Fig.1. The Svalbard Global Seed Vault sits in the island Spitsbergen in the Svalbard archipelago, about midway between continental Norway and the North Pole (Credit: Mari Tefre, Global Crop Diversity Trust, via Flickr)
The lonely island of Spitsbergen in northern Norway is an unlikely home for agriculture’s last resort. The Svalbard Global Seed Vault, nestled 130 meters into the permafrost, holds the seeds of tens of thousands of varieties of essential food crops, such as beans, wheat, and rice. While the Global Seed Vault operates mainly as a safety net for other seed banks around the world, such repositories are centers of research to protect biodiversity and address world hunger.
The issue of food security is indeed timely for today, which marks the annual celebration of Earth Day and the 45th anniversary of groundbreaking environmental laws in the United States. Unfortunately, the task of providing food remains difficult in an age of melting ice caps, acidifying oceans, and shifting disease and drought ranges. Global warming is a huge threat to current growing conditions, which means the roughly 1,750 seed banks around the world have work to do.
Seeds that can survive the heat
By the year 2050, increasing temperatures could make it impossible for up to 50 percent of common bean varieties to grow in their current ranges. Scientists at the International Center for Tropical Agriculture (CIAT), however, are taking steps to prepare for the heat. Out of the 1,000 bean varieties pulled from their seed repository, they identified 30 able to survive and thrive at warmer temperatures that harm more common varieties.
The next step for CIAT is more difficult. Agricultural researchers could promote entirely new crops to replace more common varieties, which provide the primary source of protein for over 400 million people and remain important in local cooking and culture. Alternatively, they could breed the heat-tolerant beans to fit different areas' preferences and work to develop such traits in traditional strains. This collaboration between seed banks, crop scientists, and farmers is vital to address food security at the local level.
Fig.2. Beans at CIAT gene bank in Colombia, which just sent its latest consignments of seeds for conservation at the Global Seed Vault in Norway (Credit: Neil Palmer, CIAT, via Flickr)
The cultural connection
Seed banks also operate to preserve the cultural significance of certain crops. The Native Seeds/SEARCH in Tucson, Arizona, is a seed conservation organization that goes beyond examining genetic traits. This bank, comprised of almost 2,000 traditional crops of Native American tribes, connects the genetic diversity to the cultural component of agriculture. They preserve the seed, as well as indigenous knowledge of the plant and land for use as food, fiber, or dye.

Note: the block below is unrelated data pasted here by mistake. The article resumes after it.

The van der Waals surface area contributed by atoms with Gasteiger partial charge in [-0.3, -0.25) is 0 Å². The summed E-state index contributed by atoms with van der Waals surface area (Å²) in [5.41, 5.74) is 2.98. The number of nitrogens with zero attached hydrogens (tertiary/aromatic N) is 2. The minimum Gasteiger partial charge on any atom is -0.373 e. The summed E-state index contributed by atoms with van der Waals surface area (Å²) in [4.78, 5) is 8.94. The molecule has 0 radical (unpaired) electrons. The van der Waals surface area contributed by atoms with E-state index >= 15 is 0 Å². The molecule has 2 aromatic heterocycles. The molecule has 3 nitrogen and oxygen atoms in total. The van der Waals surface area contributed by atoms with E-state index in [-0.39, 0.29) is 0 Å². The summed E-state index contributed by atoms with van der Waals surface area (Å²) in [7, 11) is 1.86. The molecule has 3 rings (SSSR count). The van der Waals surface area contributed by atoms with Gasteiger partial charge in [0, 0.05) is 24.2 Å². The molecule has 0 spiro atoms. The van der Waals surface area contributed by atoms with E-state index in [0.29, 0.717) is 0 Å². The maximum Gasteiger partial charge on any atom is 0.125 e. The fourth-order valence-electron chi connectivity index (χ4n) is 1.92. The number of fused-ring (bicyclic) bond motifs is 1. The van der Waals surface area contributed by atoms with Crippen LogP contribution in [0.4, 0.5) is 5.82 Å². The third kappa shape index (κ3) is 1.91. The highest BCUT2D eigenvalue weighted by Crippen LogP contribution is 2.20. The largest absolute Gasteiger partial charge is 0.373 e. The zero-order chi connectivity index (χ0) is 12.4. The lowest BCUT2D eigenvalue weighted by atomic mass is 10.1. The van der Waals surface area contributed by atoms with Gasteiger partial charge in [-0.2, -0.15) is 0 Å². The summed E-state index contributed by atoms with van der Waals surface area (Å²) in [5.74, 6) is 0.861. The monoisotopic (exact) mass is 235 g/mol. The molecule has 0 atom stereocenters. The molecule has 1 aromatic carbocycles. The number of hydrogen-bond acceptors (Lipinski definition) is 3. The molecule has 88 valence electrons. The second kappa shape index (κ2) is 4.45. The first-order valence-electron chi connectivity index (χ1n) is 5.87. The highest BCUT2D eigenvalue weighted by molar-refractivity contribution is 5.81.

Other banks with more of a scientific focus, like CIAT, still work directly with farmers to breed crops that will fit both the environmental needs and the cultural needs of that area. Particular plants are so entrenched in society, that to ignore the massive loss of biodiversity is also to dismiss the importance of certain crops in human history. For example, out of the thousands of rice varieties in the Philippines and the 20,000 named apple types once cultivated in North America, only a small portion of those numbers remain today.
Repositories under fire
Unfortunately, some seed banks struggle just to protect their collections. Several years ago, the Philippines’ national seed bank was lost to a fire. Other repositories, such as those in Afghanistan and Iraq, were destroyed in conflict. The Syrian civil war, in which more than 300,000 people have been killed, forced scientists at the gene bank in Aleppo to send hundreds of thousands of seeds to the Svalbard Global Seed Vault. They saved more than 80 percent of the seed bank’s holdings, an effort which won them the prestigious Gregor Mendel Innovation Prize.
When seed banks are lost to natural disasters, conflict, or even funding disputes, our ability to address a changing environment is diminished. A large pool of genetic resources means plants have a better chance of survival against shifting ranges of diseases, pests, and drought due to global warming. Additionally, preserving these seeds strengthens the connection local traditions have to historical crops. To tackle food security head on, we must protect our seed banks and encourage research efforts, even if it means digging over one hundred meters into the ice and snow of an arctic island.
Banking Against Doomsday. (2012, March 10). The Economist. Retrieved from http://www.economist.com/node/21549931/print
Blakemore, E. (2015, April 17). Why Syria’s Protecting Seeds From Its War. Smithsonian Magazine. Retrieved from http://www.smithsonianmag.com/smart-news/why-syrias-protecting-seeds-its-war-180955026/
Food Tank. (2013, August 01). Update on the world’s 15 largest seed banks. AG Professional. Retrieved from http://www.agprofessional.com/news/Update-on-the-worlds-15-largest-seed-banks-217990631.html
Lewin, S. (2015, March 24). 30 Heat-Tolerant Beans Identified, Poised to Endure Warming World. Scientific American. Retrieved from http://www.scientificamerican.com/article/30-heat-tolerant-strains-of-beans-identified/
Mooney, C. (2015, April 06). This is the backup plan if all our crops are wiped out. Washington Post. Retrieved from http://www.washingtonpost.com/news/energy-environment/wp/2015/04/06/this-is-the-backup-plan-if-all-our-crops-are-wiped-out/